Double jeopardy rights prevent retrial after mistrial for mistaken belief of no court jurisdiction
Double jeopardy rights prohibit judges sitting in criminal court from declaring mistrials over defendants’ objections and then retrying the defendant where the mistrial arises from the mistaken belief that the court had no jurisdiction over the matter or the defendant.
In Sanchez v. U.S., ___ A.2d ___ (D.C. April 5, 2007), the trial court declared a mistrial over defense counsel’s objection, mistakenly concluding that the court had no jurisdiction over the defendant, based on an indictment that the judge thought was defective. The District of Columbia Court of Appeals ruled that the trial court did have jurisdiction over the defendant without needing to declare a mistrial. Consequently, Defendant’s double jeopardy rights were violated, and a retrial was impermissible, even though defense counsel mistakenly agreed that the trial court had no jurisdiction over the original trial.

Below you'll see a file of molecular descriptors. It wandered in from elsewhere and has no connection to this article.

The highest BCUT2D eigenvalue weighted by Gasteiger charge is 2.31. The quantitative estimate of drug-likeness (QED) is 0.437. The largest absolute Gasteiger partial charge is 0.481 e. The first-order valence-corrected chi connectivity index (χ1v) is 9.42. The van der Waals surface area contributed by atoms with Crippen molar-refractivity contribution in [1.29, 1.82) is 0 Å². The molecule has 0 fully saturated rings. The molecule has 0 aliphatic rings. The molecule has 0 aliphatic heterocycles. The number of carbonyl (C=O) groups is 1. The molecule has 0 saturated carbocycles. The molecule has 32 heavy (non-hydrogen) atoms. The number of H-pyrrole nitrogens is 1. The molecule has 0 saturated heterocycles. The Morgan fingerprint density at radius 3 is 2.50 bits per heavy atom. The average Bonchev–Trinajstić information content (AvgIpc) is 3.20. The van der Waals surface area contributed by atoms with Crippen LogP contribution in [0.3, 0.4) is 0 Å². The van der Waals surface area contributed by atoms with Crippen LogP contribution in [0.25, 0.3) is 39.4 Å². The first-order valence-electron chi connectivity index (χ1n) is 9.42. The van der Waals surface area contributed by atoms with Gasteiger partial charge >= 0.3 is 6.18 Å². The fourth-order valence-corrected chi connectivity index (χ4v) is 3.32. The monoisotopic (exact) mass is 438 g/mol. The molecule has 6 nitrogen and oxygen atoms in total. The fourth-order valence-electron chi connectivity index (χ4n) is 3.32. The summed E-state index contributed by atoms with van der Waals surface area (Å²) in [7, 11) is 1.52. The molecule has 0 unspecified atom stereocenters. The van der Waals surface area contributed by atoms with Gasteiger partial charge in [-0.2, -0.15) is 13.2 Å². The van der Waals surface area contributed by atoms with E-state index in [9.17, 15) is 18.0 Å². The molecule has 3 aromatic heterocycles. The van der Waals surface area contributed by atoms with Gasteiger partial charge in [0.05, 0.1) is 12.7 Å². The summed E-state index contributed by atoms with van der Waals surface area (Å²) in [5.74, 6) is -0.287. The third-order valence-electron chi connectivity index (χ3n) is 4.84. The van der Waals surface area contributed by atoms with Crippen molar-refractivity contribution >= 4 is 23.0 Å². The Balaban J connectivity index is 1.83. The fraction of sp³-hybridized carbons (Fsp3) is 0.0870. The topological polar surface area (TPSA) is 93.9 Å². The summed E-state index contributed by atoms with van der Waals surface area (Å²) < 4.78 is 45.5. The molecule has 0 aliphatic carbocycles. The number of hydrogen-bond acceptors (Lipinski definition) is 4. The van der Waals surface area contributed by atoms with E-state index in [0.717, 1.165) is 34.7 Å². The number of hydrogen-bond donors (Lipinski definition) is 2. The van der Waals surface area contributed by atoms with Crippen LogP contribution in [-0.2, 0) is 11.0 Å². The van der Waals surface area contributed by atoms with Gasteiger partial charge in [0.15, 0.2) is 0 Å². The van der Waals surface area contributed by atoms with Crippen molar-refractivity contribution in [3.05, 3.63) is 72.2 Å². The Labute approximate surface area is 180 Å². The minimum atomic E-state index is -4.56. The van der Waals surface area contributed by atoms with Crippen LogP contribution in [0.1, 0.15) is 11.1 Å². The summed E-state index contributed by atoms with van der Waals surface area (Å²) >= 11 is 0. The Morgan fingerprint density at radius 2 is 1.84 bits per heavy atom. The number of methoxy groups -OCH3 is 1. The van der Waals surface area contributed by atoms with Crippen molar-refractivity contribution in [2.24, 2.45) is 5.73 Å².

My ears always listen for double jeopardy issues. Four years ago, our law firm won a joint landmark double jeopardy victory with now-chief Public Defender Nancy Forster in State of Maryland v. Taylor, et al., 371 Md. 617, 810 A.2d 964 (2002). Jon Katz.